Some people are happy to remain as minstrels and mimics, leasing out national milestones as a backdrop and stage-set for American celebrities rather than creating a centre-stage for Bahamian artistry and native genius.
Bahamians are proud of Sir Sidney. We have honoured him with a knighthood and the opportunity to serve as a non-resident ambassador and diplomat. It appears that the Ingraham administration was considering naming one of the main roundabouts of the Airport Gateway Highway in his honour.
The question for most Bahamians in not whether to honour and acknowledge his accomplishments, the question is one of measured judgement in how he is honoured.
In Roman Catholicism there is the notion of sensus fidelium or the “sense of the faithful” which means from the ground up or the belief of the mass of the faithful.
While this sense of the faithful applies to doctrine, it may also be employed in speaking of the sense of the mass of faithful Catholics that Pope John Paul II and Mother Theresa be fast-tracked through the process of naming them as saints of the Catholic Church.
It appears that the sense of the mass of Bahamians is that Sir Sidney’s direct contributions to the country have not earned him the honours the Christie Government now seeks to bestow on him. Now in his eighties, Bahamians see very little tangible evidence of his contributions to his homeland, unless he has done so anonymously.
Where are his contributions to the development of the arts or in programs at the College of The Bahamas and elsewhere? Given his profile and contacts, why hasn’t he created an endowed arts program in the country or at COB?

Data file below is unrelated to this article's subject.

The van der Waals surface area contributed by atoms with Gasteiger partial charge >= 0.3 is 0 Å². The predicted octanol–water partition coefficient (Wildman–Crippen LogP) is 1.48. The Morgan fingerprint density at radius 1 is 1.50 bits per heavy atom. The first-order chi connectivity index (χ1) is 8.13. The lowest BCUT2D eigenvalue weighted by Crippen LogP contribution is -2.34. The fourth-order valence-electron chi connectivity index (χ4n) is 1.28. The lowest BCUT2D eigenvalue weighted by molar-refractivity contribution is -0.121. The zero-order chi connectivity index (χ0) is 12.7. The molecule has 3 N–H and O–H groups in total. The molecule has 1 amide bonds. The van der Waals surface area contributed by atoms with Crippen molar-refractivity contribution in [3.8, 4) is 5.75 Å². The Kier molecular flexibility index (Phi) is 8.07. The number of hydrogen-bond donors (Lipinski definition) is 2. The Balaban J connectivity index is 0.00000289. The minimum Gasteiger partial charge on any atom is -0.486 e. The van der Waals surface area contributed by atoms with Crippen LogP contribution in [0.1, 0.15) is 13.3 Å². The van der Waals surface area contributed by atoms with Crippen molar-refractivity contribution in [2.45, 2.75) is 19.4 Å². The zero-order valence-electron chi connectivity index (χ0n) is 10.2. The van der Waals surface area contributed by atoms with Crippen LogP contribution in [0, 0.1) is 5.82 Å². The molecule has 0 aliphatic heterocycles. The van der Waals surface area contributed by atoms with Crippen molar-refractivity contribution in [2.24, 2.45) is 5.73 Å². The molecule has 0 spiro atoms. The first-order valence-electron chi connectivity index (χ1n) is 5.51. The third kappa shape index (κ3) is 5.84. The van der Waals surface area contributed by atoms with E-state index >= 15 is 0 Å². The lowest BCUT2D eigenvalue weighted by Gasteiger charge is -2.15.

The notion that he should be honoured in the manner the Government has announced, because he is the most well-known Bahamian, is a case of limited and insufficient reasoning.
V. S. Naipaul is the most well-known son of Trinidad and Tobago. Yet, scores of his countrymen would be loathe to name anything after the irascible Naipaul. This is not to suggest equivalence in terms of the personalities of Naipaul and Poitier.
But celebrity and international repute are neither the only nor the primary criteria in how a country should bestow its honours. By this rationale, the second bridge should be named after Al Roker, Lenny Kravitz or some other American celebrity.
Instead of Poitier, the bridge could have been named the Timothy Gibson Memorial Bridge, in honour of the author of our national anthem and many other works of music.
Bahamians travelling over the bridge might gain a new appreciation for Mr. Gibson. Tourist travelling over the renamed bridge will recognize Poitier’s name. But more delightful would be them asking about Timothy Gibson and then being told about the man from Savannah Sound whose anthem will inspire Bahamians forevermore.
We could have had a concert launching the renaming in honour of Mr. Gibson, featuring Joann Callender, the National Youth Choir, Cleveland Williams, Melvin Claridge, Franz Hepburn and others performing a repertoire of his work and the work of other Bahamians.
The naming of a performing arts centre after Sir Sidney will be less an honour to him than a dishonour and backhanded slap at the likes of Clement Bethel, Kayla Lockhart Edwards, Winston Saunders, Paul Meeres and others who are more deserving of such a national honour.
These and others are the national heroes who poured blood, sweat and tears into the cultural development of The Bahamas, day in and day out, decade after decade. Sir Sidney’s celebrity is worthy of recognition.
But to the mind of most Bahamians, the national heroes are those, though not necessarily having achieved international celebrity, have earned a place in the hearts of Bahamians because of what they gave to their homeland with unstinting generosity and exemplary patriotism.